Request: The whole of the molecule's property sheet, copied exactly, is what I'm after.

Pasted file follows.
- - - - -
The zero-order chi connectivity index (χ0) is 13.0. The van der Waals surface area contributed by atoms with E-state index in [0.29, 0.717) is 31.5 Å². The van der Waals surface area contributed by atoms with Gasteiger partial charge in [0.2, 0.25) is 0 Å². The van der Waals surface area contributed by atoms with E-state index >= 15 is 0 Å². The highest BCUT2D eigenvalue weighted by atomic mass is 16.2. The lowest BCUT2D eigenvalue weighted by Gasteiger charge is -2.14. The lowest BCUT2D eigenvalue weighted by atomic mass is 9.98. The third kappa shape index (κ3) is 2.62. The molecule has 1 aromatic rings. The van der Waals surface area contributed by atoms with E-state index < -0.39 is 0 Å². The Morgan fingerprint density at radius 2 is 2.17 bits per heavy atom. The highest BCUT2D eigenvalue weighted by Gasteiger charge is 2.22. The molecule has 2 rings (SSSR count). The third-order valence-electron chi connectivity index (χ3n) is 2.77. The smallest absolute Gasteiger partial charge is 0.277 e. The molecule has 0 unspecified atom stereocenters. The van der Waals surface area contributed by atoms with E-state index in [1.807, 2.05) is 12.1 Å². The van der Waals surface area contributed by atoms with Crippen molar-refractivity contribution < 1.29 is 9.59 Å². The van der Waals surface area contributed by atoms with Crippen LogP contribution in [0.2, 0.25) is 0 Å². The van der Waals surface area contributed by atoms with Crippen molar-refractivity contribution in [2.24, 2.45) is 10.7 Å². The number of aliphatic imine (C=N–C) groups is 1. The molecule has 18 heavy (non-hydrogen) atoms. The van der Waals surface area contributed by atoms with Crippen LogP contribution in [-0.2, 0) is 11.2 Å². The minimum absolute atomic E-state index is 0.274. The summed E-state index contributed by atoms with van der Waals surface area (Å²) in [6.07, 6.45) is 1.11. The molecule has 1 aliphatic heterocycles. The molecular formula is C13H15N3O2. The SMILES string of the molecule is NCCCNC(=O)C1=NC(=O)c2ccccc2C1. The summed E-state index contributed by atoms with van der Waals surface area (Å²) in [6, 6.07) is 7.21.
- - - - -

The zero-order chi connectivity index (χ0) is 13.0. The van der Waals surface area contributed by atoms with E-state index in [0.29, 0.717) is 31.5 Å². The van der Waals surface area contributed by atoms with Gasteiger partial charge in [0.2, 0.25) is 0 Å². The van der Waals surface area contributed by atoms with E-state index >= 15 is 0 Å². The highest BCUT2D eigenvalue weighted by atomic mass is 16.2. The lowest BCUT2D eigenvalue weighted by Gasteiger charge is -2.14. The lowest BCUT2D eigenvalue weighted by atomic mass is 9.98. The third kappa shape index (κ3) is 2.62. The molecule has 1 aromatic rings. The van der Waals surface area contributed by atoms with E-state index < -0.39 is 0 Å². The Morgan fingerprint density at radius 2 is 2.17 bits per heavy atom. The highest BCUT2D eigenvalue weighted by Gasteiger charge is 2.22. The molecule has 2 rings (SSSR count). The third-order valence-electron chi connectivity index (χ3n) is 2.77. The smallest absolute Gasteiger partial charge is 0.277 e. The molecule has 0 unspecified atom stereocenters. The van der Waals surface area contributed by atoms with E-state index in [1.807, 2.05) is 12.1 Å². The van der Waals surface area contributed by atoms with Crippen molar-refractivity contribution < 1.29 is 9.59 Å². The van der Waals surface area contributed by atoms with Crippen LogP contribution in [0.2, 0.25) is 0 Å². The van der Waals surface area contributed by atoms with Crippen molar-refractivity contribution in [2.24, 2.45) is 10.7 Å². The number of aliphatic imine (C=N–C) groups is 1. The molecule has 18 heavy (non-hydrogen) atoms. The van der Waals surface area contributed by atoms with Crippen LogP contribution in [-0.2, 0) is 11.2 Å². The minimum absolute atomic E-state index is 0.274. The summed E-state index contributed by atoms with van der Waals surface area (Å²) in [6.07, 6.45) is 1.11. The molecule has 1 aliphatic heterocycles. The molecular formula is C13H15N3O2. The SMILES string of the molecule is NCCCNC(=O)C1=NC(=O)c2ccccc2C1. The summed E-state index contributed by atoms with van der Waals surface area (Å²) in [6, 6.07) is 7.21.